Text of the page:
Get inEdit

By busEdit

For many travelers, buses departing from Manila are the cheapest and economical way to reach Bicol.

By trainEdit

Philippine National Railways' long-distance services remain suspended as of 2019.

By planeEdit

Legazpi Airport (LGP IATA) is the main entry point by plane, and is served by PAL Express and Cebu Pacific (and regional carrier Cebgo). This airport is expected to be replaced by the newer and larger Bicol International Airport, which is just a few kilometers to the southwest, and can handle larger aircraft and international flights.

The three other airports with regular flights, Moises B. Espinosa Airport (MBT IATA), Naga Airport (WNP IATA), and Virac Airport (VRC IATA), are only served by Cebu Pacific (or regional carrier Cebgo).

By ferryEdit

Roll-on/roll-off (RO/RO) ferries from Samar call at Matnog port, at the southeastern tip of the mainland, and takes about a hour. Another ferry route connects Masbate (at Cataingan) with Cebu (at Bogo), and takes 6 hours. Both ferries are part of the Nautical Highway system, and you can bring your vehicle with you.

Get aroundEdit

SeeEdit

DoEdit

  • Wakeboard in Naga City after landing in the Naga Airport.
  • Walk around Naga City to see 15th-century churches that has served as witness to Philippine History.
  • Meet friendly Nagueños as you walk around the city center.
  • Shop around Naga City with several malls and night bazaars.
  • Celebrate nightlife in Naga City by visiting the Magsaysay Avenue, the most vibrant street, and the center of nightlife in Bicol.
  • See various animal species at Albay Park and Wildlife in Legazpi City or ride a rubber boat by yourself.
  • Enjoy riding a raft while watching the perfect view of Mayon Volcano at Sumlang Lake in Camalig, Albay.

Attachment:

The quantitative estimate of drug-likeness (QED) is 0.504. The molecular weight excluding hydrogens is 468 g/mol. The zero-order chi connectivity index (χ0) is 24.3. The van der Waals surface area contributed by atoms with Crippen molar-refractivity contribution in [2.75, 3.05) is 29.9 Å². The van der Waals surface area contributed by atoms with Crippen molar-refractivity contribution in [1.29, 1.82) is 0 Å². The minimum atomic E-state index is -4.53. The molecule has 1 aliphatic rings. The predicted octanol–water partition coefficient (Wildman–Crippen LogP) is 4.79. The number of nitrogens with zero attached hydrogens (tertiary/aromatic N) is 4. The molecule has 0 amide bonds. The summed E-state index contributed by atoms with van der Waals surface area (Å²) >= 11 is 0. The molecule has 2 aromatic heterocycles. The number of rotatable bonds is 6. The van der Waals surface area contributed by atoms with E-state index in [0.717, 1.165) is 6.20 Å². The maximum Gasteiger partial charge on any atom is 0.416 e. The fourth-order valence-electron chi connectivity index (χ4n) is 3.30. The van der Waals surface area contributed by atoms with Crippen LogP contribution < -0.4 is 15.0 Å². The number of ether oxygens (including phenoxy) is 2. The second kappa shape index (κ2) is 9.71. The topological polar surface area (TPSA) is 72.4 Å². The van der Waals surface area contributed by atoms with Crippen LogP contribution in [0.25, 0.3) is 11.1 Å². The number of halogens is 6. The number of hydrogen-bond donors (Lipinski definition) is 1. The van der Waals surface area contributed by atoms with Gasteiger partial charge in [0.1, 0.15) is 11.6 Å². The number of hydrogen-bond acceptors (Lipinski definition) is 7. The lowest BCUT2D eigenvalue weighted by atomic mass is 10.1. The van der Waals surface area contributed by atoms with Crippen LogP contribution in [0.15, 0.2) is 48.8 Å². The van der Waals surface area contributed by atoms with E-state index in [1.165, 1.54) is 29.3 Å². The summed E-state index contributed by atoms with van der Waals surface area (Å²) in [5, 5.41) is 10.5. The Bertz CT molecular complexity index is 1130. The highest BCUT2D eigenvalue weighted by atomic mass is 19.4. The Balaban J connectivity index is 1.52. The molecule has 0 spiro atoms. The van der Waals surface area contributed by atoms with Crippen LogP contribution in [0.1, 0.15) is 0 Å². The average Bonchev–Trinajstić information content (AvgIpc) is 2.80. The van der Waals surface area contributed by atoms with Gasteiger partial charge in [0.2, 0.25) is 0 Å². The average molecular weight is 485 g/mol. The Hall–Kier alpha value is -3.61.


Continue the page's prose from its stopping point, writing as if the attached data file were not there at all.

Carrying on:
• Island hopping is so much fun in Cagraray Island. Misibis Bay offers water activities to guests.
  • View the perfect cone-shaped volcano named Mount Mayon up close at Lingyon Hill in Legazpi City and/or Mayon Skyline in Tabaco City.
  • Swim and interact with 'whale sharks' the largest fish in the world in Don Sol, Sorsogon.
  • Ride the waves at Lola Sayong Surfing Camp in Gubat, Sorsogon.


EatEdit

Bicolano cuisine is distinctive for its heavy use of spices, especially the wild red chili and the long green chili. Coconut milk is the most important ingredient to be added during the cooking. Typical main dishes will be pork, seafood or poultry.

Some common Bicolano dishes are:

  • Bicol Express — Named after the eponymous passenger train, it is pork and pig's intestine slow-cooked in coconut milk, vinegar and some spices.
  • Kandingga — a Bicolano version of the Tagalog dish called bopis. It is water spinach (kangkong) cooked in vinegar with pork innards.
  • Pansit Bato — It is raw noodles which is the specialty of the town of Bato in Camarines Sur. It is cooked either with or without soup.
  • Laing - Pronounced LAH-eeng, it is taro leaves cooked in coconut milk.
  • Pinangat - overlapping taro leaves with pork inside and cooked in coconut milk and is sold locally in Camalig, Albay.

DrinkEdit

Stay safeEdit

Go nextEdit

You can go north to Calabarzon or Metro Manila northward by land, or south to Samar or Leyte by ferry.


This region travel guide to Bicol is an outline and may need more content. It has a template, but there is not enough information present. If there are Cities and Other destinations listed, they may not all be at usable status or there may not be a valid regional structure and a "Get in" section describing all of the typical ways to get here. Please plunge forward and help it grow!